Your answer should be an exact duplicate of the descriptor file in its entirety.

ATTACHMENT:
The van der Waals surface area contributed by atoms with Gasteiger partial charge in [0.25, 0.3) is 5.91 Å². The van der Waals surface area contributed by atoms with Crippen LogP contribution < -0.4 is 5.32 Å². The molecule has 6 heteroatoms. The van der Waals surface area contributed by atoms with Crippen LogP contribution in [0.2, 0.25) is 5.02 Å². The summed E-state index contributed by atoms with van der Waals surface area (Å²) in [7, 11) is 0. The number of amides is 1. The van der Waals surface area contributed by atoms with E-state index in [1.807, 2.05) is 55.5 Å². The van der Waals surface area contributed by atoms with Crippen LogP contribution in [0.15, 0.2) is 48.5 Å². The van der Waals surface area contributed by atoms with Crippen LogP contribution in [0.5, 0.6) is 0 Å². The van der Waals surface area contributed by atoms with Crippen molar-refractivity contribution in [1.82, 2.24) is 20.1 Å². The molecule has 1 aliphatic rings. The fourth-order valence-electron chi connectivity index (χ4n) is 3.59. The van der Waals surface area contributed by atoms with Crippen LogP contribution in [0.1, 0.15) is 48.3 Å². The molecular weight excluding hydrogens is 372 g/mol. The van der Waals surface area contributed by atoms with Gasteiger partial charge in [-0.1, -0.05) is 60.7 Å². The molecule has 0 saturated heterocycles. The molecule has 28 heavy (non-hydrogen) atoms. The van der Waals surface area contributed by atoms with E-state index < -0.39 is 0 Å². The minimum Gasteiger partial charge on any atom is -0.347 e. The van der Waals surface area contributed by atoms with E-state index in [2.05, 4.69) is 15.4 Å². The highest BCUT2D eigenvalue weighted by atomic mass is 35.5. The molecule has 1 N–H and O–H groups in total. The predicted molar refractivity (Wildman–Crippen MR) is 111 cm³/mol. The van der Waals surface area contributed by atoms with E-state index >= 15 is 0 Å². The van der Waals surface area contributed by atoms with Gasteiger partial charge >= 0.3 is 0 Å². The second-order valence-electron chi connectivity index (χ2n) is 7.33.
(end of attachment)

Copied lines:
The van der Waals surface area contributed by atoms with Gasteiger partial charge in [0.25, 0.3) is 5.91 Å². The van der Waals surface area contributed by atoms with Crippen LogP contribution < -0.4 is 5.32 Å². The molecule has 6 heteroatoms. The van der Waals surface area contributed by atoms with Crippen LogP contribution in [0.2, 0.25) is 5.02 Å². The summed E-state index contributed by atoms with van der Waals surface area (Å²) in [7, 11) is 0. The number of amides is 1. The van der Waals surface area contributed by atoms with E-state index in [1.807, 2.05) is 55.5 Å². The van der Waals surface area contributed by atoms with Crippen LogP contribution in [0.15, 0.2) is 48.5 Å². The van der Waals surface area contributed by atoms with Crippen LogP contribution in [0.5, 0.6) is 0 Å². The van der Waals surface area contributed by atoms with Crippen molar-refractivity contribution in [1.82, 2.24) is 20.1 Å². The molecule has 1 aliphatic rings. The fourth-order valence-electron chi connectivity index (χ4n) is 3.59. The van der Waals surface area contributed by atoms with Crippen LogP contribution in [0.1, 0.15) is 48.3 Å². The molecular weight excluding hydrogens is 372 g/mol. The van der Waals surface area contributed by atoms with Gasteiger partial charge in [-0.1, -0.05) is 60.7 Å². The molecule has 0 saturated heterocycles. The molecule has 28 heavy (non-hydrogen) atoms. The van der Waals surface area contributed by atoms with E-state index < -0.39 is 0 Å². The minimum Gasteiger partial charge on any atom is -0.347 e. The van der Waals surface area contributed by atoms with E-state index in [2.05, 4.69) is 15.4 Å². The highest BCUT2D eigenvalue weighted by atomic mass is 35.5. The molecule has 1 N–H and O–H groups in total. The predicted molar refractivity (Wildman–Crippen MR) is 111 cm³/mol. The van der Waals surface area contributed by atoms with E-state index >= 15 is 0 Å². The van der Waals surface area contributed by atoms with Gasteiger partial charge >= 0.3 is 0 Å². The second-order valence-electron chi connectivity index (χ2n) is 7.33.